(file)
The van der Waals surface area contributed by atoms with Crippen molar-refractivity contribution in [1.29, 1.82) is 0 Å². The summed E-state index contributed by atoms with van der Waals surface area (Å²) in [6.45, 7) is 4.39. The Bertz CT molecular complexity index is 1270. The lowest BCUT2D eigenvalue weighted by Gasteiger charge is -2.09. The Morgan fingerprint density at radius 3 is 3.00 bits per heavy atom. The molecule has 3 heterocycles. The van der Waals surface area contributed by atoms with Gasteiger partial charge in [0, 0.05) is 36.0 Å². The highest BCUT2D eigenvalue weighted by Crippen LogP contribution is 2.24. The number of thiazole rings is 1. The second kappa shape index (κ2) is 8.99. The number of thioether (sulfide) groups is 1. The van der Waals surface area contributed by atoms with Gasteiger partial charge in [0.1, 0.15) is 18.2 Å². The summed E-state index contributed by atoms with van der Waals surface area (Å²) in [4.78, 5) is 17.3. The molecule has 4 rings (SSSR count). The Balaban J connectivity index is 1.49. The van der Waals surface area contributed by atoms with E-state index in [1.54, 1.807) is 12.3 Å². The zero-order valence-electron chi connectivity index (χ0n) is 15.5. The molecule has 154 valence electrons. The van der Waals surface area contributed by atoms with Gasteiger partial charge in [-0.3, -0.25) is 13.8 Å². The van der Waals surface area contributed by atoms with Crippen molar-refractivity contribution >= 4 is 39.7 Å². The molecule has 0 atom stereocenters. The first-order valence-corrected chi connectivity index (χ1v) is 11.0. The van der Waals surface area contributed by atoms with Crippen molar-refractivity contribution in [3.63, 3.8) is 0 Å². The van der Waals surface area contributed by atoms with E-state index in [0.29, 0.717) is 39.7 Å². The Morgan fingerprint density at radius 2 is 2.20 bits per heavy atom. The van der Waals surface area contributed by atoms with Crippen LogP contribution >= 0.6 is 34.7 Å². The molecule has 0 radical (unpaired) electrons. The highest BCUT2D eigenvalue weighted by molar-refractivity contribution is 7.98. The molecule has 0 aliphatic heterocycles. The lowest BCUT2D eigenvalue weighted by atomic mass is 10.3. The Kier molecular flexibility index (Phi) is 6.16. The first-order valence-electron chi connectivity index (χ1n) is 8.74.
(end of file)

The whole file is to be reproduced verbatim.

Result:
The van der Waals surface area contributed by atoms with Crippen molar-refractivity contribution in [1.29, 1.82) is 0 Å². The summed E-state index contributed by atoms with van der Waals surface area (Å²) in [6.45, 7) is 4.39. The Bertz CT molecular complexity index is 1270. The lowest BCUT2D eigenvalue weighted by Gasteiger charge is -2.09. The Morgan fingerprint density at radius 3 is 3.00 bits per heavy atom. The molecule has 3 heterocycles. The van der Waals surface area contributed by atoms with Gasteiger partial charge in [0, 0.05) is 36.0 Å². The highest BCUT2D eigenvalue weighted by Crippen LogP contribution is 2.24. The number of thiazole rings is 1. The second kappa shape index (κ2) is 8.99. The number of thioether (sulfide) groups is 1. The van der Waals surface area contributed by atoms with Gasteiger partial charge in [0.1, 0.15) is 18.2 Å². The summed E-state index contributed by atoms with van der Waals surface area (Å²) in [4.78, 5) is 17.3. The molecule has 4 rings (SSSR count). The Balaban J connectivity index is 1.49. The van der Waals surface area contributed by atoms with E-state index in [1.54, 1.807) is 12.3 Å². The zero-order valence-electron chi connectivity index (χ0n) is 15.5. The molecule has 154 valence electrons. The van der Waals surface area contributed by atoms with Gasteiger partial charge in [-0.3, -0.25) is 13.8 Å². The van der Waals surface area contributed by atoms with Crippen molar-refractivity contribution >= 4 is 39.7 Å². The molecule has 0 atom stereocenters. The first-order valence-corrected chi connectivity index (χ1v) is 11.0. The van der Waals surface area contributed by atoms with Crippen molar-refractivity contribution in [3.63, 3.8) is 0 Å². The van der Waals surface area contributed by atoms with E-state index in [0.29, 0.717) is 39.7 Å². The Morgan fingerprint density at radius 2 is 2.20 bits per heavy atom. The van der Waals surface area contributed by atoms with Crippen LogP contribution >= 0.6 is 34.7 Å². The molecule has 0 radical (unpaired) electrons. The highest BCUT2D eigenvalue weighted by molar-refractivity contribution is 7.98. The molecule has 0 aliphatic heterocycles. The lowest BCUT2D eigenvalue weighted by atomic mass is 10.3. The Kier molecular flexibility index (Phi) is 6.16. The first-order valence-electron chi connectivity index (χ1n) is 8.74.